Stratfor - A new Cold War?

10 December 1999


Recent exchanges between the United States and Russia – particularly in light of the Beijing summit -- hearken back dramatically to the Cold War. But Russia’s recent posturing is a reassertion of its status as an international power, rather than a return to the Cold War. While neither the United States nor Russia is eager to return to Cold War relations, Russia faces conflicts in its attempts to rebuild which could lead both nations down that road. If Russia moves into the Southern Caucasus to secure its southern border, relations between the two powers would be forced into deep freeze. 


Russian President Boris Yeltsin returned from his informal summit with Chinese President Jiang Zemin on Dec. 10. While in China, the obviously ailing Yeltsin heightened tensions between the United States and Russia by publicly reminding U.S. President Bill Clinton that Russia had a full arsenal of nuclear weapons. Clinton responded in kind, saying he assumed Russia had been keeping U.S. military power in mind in tempering its disapproval over Kosovo.

This exchange is only the most recent of a series of events reminiscent of the Cold War. Russia is currently attempting to use the prospect of START II ratification as a bargaining chip in relations with the West. The last two weeks have seen the latest episode of the spy wars, with Russia and the United States ferreting out and deporting token intelligence agents. Just last month, Russia deployed its Topol-M missiles in response to a proposed Anti-Ballistic Missile deployment. And, in the preceding months, Russia has made aggressive moves such as sending bombers around Iceland and Norway, and marching troops in to the Pristina airport in Kosovo, in defiance of NATO command.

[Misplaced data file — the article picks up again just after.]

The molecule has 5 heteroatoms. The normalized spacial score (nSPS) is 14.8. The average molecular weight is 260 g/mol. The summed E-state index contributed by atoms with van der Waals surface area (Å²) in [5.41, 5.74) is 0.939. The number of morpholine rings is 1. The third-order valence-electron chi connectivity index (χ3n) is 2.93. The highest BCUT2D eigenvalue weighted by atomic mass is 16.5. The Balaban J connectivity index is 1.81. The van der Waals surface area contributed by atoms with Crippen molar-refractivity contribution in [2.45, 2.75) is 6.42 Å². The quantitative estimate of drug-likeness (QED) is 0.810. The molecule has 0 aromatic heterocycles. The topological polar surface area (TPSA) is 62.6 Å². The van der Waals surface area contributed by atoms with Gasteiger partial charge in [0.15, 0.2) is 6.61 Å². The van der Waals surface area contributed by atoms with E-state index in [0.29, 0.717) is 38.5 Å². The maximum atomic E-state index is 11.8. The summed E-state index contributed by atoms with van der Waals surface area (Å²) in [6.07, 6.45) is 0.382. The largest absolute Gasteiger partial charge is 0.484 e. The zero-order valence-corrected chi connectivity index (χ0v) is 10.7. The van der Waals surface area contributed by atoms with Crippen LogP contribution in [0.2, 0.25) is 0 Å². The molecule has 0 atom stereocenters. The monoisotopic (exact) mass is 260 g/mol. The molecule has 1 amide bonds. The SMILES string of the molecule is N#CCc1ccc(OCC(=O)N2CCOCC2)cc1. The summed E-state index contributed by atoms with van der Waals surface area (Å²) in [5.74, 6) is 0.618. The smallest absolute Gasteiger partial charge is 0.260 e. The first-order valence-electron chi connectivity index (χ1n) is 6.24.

These moves don’t represent a return to the Cold War, but are aimed at portraying Russia as an effective world power and drawing domestic attention away from internal problems. Russia wants to use Western fears that economic instability will lead to increased militarism to draw continued funding from the West. An indication of this, the state-funded daily Vremya reported Dec. 8 that continued international pressure would only fuel Russian nationalism and militarism.

So far, the exchanges between Russia and the United States have not crossed from words into action. White House spokesman Joe Lockhart’s said on Dec. 7 that withdrawing aid to Russia would only result in undermining Russian democracy, suggesting IMF loan installments will continue. However, the United States will only be able to maintain this support so long as Russia’s militarism remains within its borders, which is far from guaranteed.

The greatest danger of Russian expansion lies within the Caucasus. There are several recent precedents for a Russian interference in the Southern Caucasus. Russia has already used the Chechen conflict to pressure Georgia and Azerbaijan. Moscow has been accused of backing the 1998 attempt on Georgian President Eduard Shevardnadze’s life. As well, Russia attempted to increase its influence in Armenia after the October parliament assassinations, either by opportunism or design.